The weather forecast has been threatening flurries for several days now, and each day I’ve been disappointed. Now, I won’t be disappointed come March, but the first few flurries to hit the ground always make me smile. They remind me of warm mittens, hot chocolate, cold flakes hitting my tongue and melting. Snowmen, snowball fights, and laughter. Walking down the road to the ice all frozen hard in the gravel pit, where we’d skate, carefully avoiding the rocks sticking up through the ice. The smell of the air, crisp and clear and fresh. So all in all, it makes me feel like a kid again. It makes me smile and remember the joy and discoveries winter would bring each year. How much snow would we get? How many hours or days would the power go out for after a big storm? How far could I snowshoe into the woods without getting scared I was too far in to find my way back? And as always, lying back in the snow after making a snow angel, looking up into the sky and watching the clouds roll along. I think as adults, we have forgotten how to enjoy these moments. How to even allow ourselves to have them. We are so busy shoveling the driveway, and getting places on icy roads and making sure the house is warm that those small, precious moments are lost to us. I am always grateful that the first snow brings all of that back to me. Even if just for a few minutes. I’ll grumble about bringing in the wood and shoveling out the driveway in January. And lament all the fall outdoor chores I didn’t get done next week. But today, I’ll just give myself a few minutes to catch a few flakes on my hand and watch them melt so quickly it’s hard to believe they were even there. And I’ll remember building forts with my brother and us trudging up the sides of the gravel pit with our crazy carpets, plotting our course down without hitting anything large and sharp. Then walking ten minutes home to put soggy mittens next to the wood stove and wrapping cold hands around warm mugs, with the skin tingling from the quick transition from cold to hot.
Meanwhile, it’s another day of baking and jam making for this weekend’s Christmas farmers market. A winter staple in our house are chocolate gingerbread men. The recipe is from the book “The Good Cookie” by Tish Boyle. I can’t recommend this book highly enough. It’s fabulous. Lots of info, lots of different types of cookies, really well written and every recipe I’ve ever made from it has turned out amazingly well. If you like to bake, this should be on your cookbook shelf.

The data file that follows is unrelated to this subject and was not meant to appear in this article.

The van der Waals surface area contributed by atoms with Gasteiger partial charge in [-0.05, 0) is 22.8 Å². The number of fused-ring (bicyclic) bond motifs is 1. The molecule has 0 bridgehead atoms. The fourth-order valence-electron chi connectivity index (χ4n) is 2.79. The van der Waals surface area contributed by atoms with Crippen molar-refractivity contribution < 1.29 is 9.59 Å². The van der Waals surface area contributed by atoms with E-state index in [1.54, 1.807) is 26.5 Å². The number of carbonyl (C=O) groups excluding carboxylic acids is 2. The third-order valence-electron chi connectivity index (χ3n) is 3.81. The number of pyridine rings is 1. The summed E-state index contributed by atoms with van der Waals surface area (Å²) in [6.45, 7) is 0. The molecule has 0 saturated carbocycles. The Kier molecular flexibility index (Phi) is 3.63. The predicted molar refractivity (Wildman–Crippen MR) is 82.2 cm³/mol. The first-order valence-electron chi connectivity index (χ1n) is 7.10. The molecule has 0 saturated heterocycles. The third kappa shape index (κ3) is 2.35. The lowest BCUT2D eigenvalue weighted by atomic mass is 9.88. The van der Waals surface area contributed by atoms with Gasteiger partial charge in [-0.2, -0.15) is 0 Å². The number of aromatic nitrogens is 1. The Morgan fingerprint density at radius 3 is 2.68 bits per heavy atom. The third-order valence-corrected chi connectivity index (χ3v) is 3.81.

Chocolate Gingerbread Men
2 3/4 cups all purpose flour
1/2 cup nonalkalized cocoa powder, sifted
1 tsp ground ginger
1 1/2 tsp ground cinnamon
1/2 tsp ground cloves
1/4 tsp nutmeg
1/2 tsp salt
1 cup softened butter
3/4 cup dark brown sugar (Tish recommends Muscovado)
3/4 cup white sugar
1 large egg
2 tbsp hot water
1 tbsp unsulphured molasses
1 tsp baking soda
1. In a large bowl, whisk flour, cocoa, ginger, cinnamon, cloves, nutmeg and salt. Set aside.
2. In the bowl of an electric mixer, using the paddle attachment, beat the butter and sugars at medium speed until light in texture and colour, about 3 minutes. Beat in egg.
3. In a small bowl, stir together the hot water, molasses and baking soda, until the baking soda is dissolved. At low speed, gradually add the baking soda mixture to the butter mixture. Increase mixer speed to medium and mix until blended. Then on low speed, add in the flour blend in several additions, until just combined. Scrape dough onto a work surface, shape in a disk, wrap and put in the fridge for at least 2 hours, max three days.
4. Preheat oven to 350 F. Grease two sheets, use parchment paper or I use baking stones (already seasoned! No more greasing and nothing ever burns! )
5. Divide the dough into quarters. Put the rest in the fridge while you work one quarter at a time. Roll out on a lightly floured surface until dough is about 1/8 of an inch thick. Grab your gingerbread man (or woman) cutter and cut out as many little chocolately ginger people as you can and carefully transfer them to your baking sheet. Bake the cookies for about 8-10 minutes per sheet and let them cool on the sheet for a few minutes before you transfer them to a rack to finish cooling. Decorate as you will. Or not. They are pretty tasty warm from the oven.